With his wife dying in the hospital, John has one chance – one day, in fact – to save her. To do it, he must travel back through time and stop her from sealing her fate and his. That’s the easy part. First, he has to convince a woman who barely knew him that years later they will be in love and have a family together.
This is an interesting spin on the butterfly effect time travel type of story in that there’s no mystery. John knows exactly what Sarah will do to doom herself and he even knows when. He’s able to make a devilish bargain to get himself sent back to stop it, knowing exactly what needs to be done. Unfortunately, it happened before they knew each other…so that’s a problem. The demon he makes the bargain with also has other plans in motion and has his own reasons for being so accepting of John’s deal.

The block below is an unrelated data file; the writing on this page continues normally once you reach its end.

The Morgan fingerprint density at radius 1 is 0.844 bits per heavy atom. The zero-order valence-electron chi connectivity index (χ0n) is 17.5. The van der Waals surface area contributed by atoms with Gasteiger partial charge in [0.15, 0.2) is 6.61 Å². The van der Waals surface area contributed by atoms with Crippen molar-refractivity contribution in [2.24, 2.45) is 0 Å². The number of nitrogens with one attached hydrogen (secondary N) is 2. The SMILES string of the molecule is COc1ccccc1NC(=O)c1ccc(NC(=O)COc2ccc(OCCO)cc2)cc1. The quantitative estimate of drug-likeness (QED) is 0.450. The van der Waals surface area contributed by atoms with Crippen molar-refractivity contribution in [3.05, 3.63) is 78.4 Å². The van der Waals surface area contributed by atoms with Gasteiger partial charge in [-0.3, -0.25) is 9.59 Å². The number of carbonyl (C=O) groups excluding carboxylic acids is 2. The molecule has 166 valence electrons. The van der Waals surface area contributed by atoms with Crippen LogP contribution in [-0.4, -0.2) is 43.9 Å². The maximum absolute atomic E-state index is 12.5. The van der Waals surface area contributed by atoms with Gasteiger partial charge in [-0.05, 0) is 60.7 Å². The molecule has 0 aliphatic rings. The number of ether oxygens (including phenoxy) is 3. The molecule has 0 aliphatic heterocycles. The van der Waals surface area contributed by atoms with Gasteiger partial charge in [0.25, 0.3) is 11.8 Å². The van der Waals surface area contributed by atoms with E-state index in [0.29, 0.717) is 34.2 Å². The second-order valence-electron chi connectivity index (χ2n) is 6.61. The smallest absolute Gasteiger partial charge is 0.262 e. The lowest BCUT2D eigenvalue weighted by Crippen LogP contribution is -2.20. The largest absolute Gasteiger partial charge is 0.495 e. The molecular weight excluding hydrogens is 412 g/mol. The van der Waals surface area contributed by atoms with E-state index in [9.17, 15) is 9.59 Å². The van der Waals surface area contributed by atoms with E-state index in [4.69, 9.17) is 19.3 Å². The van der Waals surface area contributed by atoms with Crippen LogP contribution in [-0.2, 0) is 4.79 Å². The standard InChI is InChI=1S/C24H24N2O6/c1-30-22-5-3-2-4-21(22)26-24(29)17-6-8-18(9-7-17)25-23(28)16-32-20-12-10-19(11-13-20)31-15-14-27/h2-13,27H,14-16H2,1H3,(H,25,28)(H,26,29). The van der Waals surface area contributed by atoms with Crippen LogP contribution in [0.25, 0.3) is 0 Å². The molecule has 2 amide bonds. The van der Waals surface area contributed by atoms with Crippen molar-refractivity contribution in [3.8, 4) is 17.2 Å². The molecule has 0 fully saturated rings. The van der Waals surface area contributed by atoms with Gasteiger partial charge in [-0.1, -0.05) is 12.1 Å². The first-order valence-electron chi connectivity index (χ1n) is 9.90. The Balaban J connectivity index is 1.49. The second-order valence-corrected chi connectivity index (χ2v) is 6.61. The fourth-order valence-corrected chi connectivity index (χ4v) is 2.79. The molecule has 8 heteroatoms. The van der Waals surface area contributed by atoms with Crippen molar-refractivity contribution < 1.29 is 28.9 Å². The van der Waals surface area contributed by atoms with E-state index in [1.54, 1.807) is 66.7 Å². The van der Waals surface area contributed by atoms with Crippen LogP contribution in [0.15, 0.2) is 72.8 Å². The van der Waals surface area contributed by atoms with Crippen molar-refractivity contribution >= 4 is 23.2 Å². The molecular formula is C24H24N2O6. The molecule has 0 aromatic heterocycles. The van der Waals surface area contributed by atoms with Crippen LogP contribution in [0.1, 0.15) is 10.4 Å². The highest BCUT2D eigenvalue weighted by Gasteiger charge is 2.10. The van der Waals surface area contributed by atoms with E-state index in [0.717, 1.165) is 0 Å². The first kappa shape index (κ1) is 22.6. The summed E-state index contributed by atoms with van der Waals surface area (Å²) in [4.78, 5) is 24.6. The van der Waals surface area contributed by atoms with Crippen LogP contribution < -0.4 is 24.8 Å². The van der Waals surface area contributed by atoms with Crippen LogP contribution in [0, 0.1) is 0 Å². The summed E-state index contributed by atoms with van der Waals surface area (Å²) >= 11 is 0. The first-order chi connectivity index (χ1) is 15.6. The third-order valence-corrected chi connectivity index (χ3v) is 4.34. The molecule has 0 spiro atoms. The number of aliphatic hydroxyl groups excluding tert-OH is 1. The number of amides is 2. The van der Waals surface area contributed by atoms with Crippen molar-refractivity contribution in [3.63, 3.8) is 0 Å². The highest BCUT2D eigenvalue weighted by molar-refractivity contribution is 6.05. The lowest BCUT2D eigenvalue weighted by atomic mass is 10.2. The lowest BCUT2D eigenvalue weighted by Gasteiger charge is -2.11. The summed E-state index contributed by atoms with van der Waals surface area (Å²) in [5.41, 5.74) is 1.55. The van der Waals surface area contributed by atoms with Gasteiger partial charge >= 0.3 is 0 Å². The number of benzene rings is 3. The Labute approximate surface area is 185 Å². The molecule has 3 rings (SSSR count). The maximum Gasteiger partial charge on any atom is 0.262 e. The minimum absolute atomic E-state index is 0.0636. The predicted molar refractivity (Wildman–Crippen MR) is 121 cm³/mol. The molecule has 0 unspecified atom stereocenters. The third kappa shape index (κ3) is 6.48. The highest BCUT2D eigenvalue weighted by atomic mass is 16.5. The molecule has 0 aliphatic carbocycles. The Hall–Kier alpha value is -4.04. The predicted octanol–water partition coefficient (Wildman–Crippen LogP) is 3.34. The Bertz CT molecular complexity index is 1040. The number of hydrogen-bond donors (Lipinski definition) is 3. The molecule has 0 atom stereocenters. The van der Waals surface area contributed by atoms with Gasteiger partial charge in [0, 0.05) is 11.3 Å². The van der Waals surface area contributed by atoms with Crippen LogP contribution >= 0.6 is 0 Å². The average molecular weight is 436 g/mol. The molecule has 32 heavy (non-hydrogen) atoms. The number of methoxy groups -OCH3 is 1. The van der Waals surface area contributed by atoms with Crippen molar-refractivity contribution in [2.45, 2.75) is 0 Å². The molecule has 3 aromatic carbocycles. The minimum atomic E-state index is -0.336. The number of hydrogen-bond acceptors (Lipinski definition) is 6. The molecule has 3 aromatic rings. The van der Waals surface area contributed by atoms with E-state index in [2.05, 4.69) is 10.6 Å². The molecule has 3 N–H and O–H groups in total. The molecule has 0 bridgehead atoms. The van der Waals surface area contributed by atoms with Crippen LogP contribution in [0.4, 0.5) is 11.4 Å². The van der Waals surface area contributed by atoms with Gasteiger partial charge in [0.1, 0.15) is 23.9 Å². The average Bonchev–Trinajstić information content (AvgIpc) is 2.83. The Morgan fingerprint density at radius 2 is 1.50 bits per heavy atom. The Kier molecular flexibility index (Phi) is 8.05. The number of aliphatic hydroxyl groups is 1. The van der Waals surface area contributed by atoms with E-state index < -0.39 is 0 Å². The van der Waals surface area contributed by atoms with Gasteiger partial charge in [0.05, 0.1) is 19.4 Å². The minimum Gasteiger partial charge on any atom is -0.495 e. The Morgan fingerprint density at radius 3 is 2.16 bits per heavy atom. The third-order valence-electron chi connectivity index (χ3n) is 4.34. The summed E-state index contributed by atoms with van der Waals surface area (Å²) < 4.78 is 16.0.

The real beauty of this story is that, for its apparent simplicity, it’s devilishly twisted. It seems very formulaic at the outset, but even in its short duration it works in a few twists along the way. Just when it seems that the story has run its course, there’s a new wrinkle and what treads dangerously close to a quick, sappy love story works its way into a sappy love story with some teeth to it. As soon as you think it’s over and they all lived happily ever after, you realize you’re only halfway through this tale.
My Take: Cards on the table: Joysuke Wong’s art didn’t do much for me. To be fair, though, that’s a style issue more than an execution issue. But I felt the light style of the art detracted at times from the story. The story, again, is solid – better than I expected going in and better than I thought it was going to be at the beginning. It’s the sort of story where you know how it’s going to end, but still enjoy the ride and find a few twists and turns along the way. It has enough bite to be interesting without going over the edge, making it a solid “young adult” offering that even a grumpy old man like myself can enjoy.